* U.S. jobs data misses expectations, 148,000 vs 180,000
* Dollar slides to two-year low vs euro, rebounds against
* Stocks climb on expectations Fed's bond buying good into
* Oil rises on news of U.S.-Saudi rift over Mideast
By Herbert Lash
NEW YORK, Oct 22 The dollar slid to a two-year
low against the euro and a measure of global equity markets rose
for a fifth session in a row on Tuesday after weak U.S. jobs
data reinforced expectations the Federal Reserve will keep its
easy-money policy intact into 2014.
Nonfarm payrolls increased 148,000 in September, the Labor
Department said in a report delayed by the 16-day shutdown of
the federal government. The total was far lower than economists'
estimates of 180,000 new jobs.
Even though the job count for August was revised to show
more positions created than previously reported, employment
gains in July were the weakest since June 2012.
Economists and market analysts said the tepid pace of U.S.
jobs growth supported the Federal Open Market Committee's
decision in September not to begin paring back its monthly
purchases of $85 billion a month to bolster the economy.
"Today's underperforming jobs number fully justifies
September's cautious FOMC," said Joseph Trevisani, chief market
strategist at WorldWideMarkets in Woodcliff Lake, New Jersey.
"Dollar bulls will be discomfited but equities will find the
economic logic invigorating," he said.
Stocks opened higher on Wall Street, following gains in
Europe and elsewhere in the Americas after the jobs report. The
euro jumped and the dollar index slipped, while government debt
prices rose on both sides of the Atlantic, pushing yields lower.
MSCI's all-country stock index, which tracks
stocks in 45 countries, rose 0.76 percent to levels last seen in
January 2008. The FTSEurofirst 300 of leading European
shares rose 0.71 percent to 1,290.24.
The Dow Jones industrial average was up 74.95 points,
or 0.49 percent, at 15,467.15. The Standard & Poor's 500 Index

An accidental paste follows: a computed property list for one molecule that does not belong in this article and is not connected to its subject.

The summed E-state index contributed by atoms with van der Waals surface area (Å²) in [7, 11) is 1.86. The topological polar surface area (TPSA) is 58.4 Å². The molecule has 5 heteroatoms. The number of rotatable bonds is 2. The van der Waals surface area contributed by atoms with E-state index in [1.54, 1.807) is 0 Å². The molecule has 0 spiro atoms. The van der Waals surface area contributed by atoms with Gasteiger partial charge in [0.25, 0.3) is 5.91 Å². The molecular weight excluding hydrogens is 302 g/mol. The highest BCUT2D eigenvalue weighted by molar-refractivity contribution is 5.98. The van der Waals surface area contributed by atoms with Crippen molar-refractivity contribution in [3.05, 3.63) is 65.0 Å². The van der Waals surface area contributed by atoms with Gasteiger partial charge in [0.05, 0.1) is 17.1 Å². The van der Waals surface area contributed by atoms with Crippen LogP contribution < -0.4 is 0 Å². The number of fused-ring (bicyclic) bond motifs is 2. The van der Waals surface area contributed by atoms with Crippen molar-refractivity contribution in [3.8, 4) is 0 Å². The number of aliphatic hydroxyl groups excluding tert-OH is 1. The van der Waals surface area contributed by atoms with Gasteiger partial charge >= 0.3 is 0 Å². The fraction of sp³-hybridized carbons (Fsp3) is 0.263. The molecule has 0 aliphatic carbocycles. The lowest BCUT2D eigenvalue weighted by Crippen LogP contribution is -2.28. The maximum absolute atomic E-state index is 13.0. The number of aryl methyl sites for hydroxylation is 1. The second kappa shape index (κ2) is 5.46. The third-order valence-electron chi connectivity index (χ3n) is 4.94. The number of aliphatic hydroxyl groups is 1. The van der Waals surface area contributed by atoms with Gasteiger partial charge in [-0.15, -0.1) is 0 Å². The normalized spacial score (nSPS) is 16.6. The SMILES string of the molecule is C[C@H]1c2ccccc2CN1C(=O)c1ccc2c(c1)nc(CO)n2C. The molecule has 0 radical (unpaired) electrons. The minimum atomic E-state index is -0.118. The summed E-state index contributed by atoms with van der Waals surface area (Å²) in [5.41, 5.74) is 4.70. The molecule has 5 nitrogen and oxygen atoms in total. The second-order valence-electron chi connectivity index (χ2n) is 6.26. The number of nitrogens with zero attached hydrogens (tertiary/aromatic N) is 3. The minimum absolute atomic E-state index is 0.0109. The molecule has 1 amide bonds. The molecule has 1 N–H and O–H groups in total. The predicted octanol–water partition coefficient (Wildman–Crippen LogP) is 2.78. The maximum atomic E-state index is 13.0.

was up 9.45 points, or 0.54 percent, at 1,754.11. The
Nasdaq Composite Index was up 5.16 points, or 0.13
percent, at 3,925.21.
In early New York trading, the euro hit a high of
$1.3748 against the dollar, its strongest level since Nov. 14,
2011. It was last at $1.3765, up 0.61 percent.
Against the yen, the dollar fell as low as 97.86
but later rebounded, up 0.19 percent at 98.37 yen.
The dollar index, a basked of six major trading
currencies, was down 0.55 percent.
U.S. Treasuries yields fell to the lowest in three months on
the jobs data.
"This really does push us into a January, February mode (for
Fed tapering) and if there is a shutdown, possibly even
further," said Aaron Kohli, an interest rate strategist at BNP
Paribas in New York, referring to another U.S. political
standoff in early 2014.
Benchmark 10-year notes were last up 24/32 in
price to yield 2.5215 percent, the lowest since July 24.
In Europe, yields on German 10-year government debt
fell below 1.80 percent.
"This report definitely gives the Fed pause. It keeps QE
alive and bonds will like it and so might stocks. This is
positive for all asset prices," said Craig Dismuke, chief
economic strategist with Vining Sparks in Tennessee.
Brent crude oil rose above $110 per barrel, pulling its
premium above U.S. light crude to the widest in six months,
after news of a deterioration in relations between the United
States and key OPEC oil producer Saudi Arabia.
Brent for December rose 74 cents a barrel to
$110.38. U.S. crude futures slipped 12 cents to $99.10 a barrel.